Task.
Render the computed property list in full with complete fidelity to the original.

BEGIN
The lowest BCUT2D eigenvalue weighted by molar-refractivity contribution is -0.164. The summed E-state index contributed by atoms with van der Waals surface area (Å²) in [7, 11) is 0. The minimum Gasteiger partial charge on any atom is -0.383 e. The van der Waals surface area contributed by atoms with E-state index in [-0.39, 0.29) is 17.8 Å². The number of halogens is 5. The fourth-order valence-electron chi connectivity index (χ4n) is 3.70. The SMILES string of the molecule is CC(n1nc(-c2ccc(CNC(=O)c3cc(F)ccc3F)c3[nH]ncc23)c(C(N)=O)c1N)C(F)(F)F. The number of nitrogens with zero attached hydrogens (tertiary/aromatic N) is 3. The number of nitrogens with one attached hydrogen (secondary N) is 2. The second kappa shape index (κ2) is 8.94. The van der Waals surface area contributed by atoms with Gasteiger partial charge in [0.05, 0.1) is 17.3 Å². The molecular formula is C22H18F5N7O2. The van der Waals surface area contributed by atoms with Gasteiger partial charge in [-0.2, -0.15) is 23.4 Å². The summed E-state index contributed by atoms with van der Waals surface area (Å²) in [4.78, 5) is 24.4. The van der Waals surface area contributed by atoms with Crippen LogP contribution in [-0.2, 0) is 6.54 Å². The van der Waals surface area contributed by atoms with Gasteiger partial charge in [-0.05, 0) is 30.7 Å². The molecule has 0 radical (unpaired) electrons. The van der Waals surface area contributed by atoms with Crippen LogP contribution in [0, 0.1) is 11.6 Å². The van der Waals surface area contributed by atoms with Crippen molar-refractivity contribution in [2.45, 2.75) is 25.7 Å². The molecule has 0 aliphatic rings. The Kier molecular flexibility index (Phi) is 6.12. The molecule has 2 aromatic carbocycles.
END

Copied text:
The lowest BCUT2D eigenvalue weighted by molar-refractivity contribution is -0.164. The summed E-state index contributed by atoms with van der Waals surface area (Å²) in [7, 11) is 0. The minimum Gasteiger partial charge on any atom is -0.383 e. The van der Waals surface area contributed by atoms with E-state index in [-0.39, 0.29) is 17.8 Å². The number of halogens is 5. The fourth-order valence-electron chi connectivity index (χ4n) is 3.70. The SMILES string of the molecule is CC(n1nc(-c2ccc(CNC(=O)c3cc(F)ccc3F)c3[nH]ncc23)c(C(N)=O)c1N)C(F)(F)F. The number of nitrogens with zero attached hydrogens (tertiary/aromatic N) is 3. The number of nitrogens with one attached hydrogen (secondary N) is 2. The second kappa shape index (κ2) is 8.94. The van der Waals surface area contributed by atoms with Gasteiger partial charge in [0.05, 0.1) is 17.3 Å². The molecular formula is C22H18F5N7O2. The van der Waals surface area contributed by atoms with Gasteiger partial charge in [-0.2, -0.15) is 23.4 Å². The summed E-state index contributed by atoms with van der Waals surface area (Å²) in [4.78, 5) is 24.4. The van der Waals surface area contributed by atoms with Crippen LogP contribution in [-0.2, 0) is 6.54 Å². The van der Waals surface area contributed by atoms with Gasteiger partial charge in [-0.05, 0) is 30.7 Å². The molecule has 0 radical (unpaired) electrons. The van der Waals surface area contributed by atoms with Crippen LogP contribution in [0, 0.1) is 11.6 Å². The van der Waals surface area contributed by atoms with Crippen molar-refractivity contribution in [2.45, 2.75) is 25.7 Å². The molecule has 0 aliphatic rings. The Kier molecular flexibility index (Phi) is 6.12. The molecule has 2 aromatic carbocycles.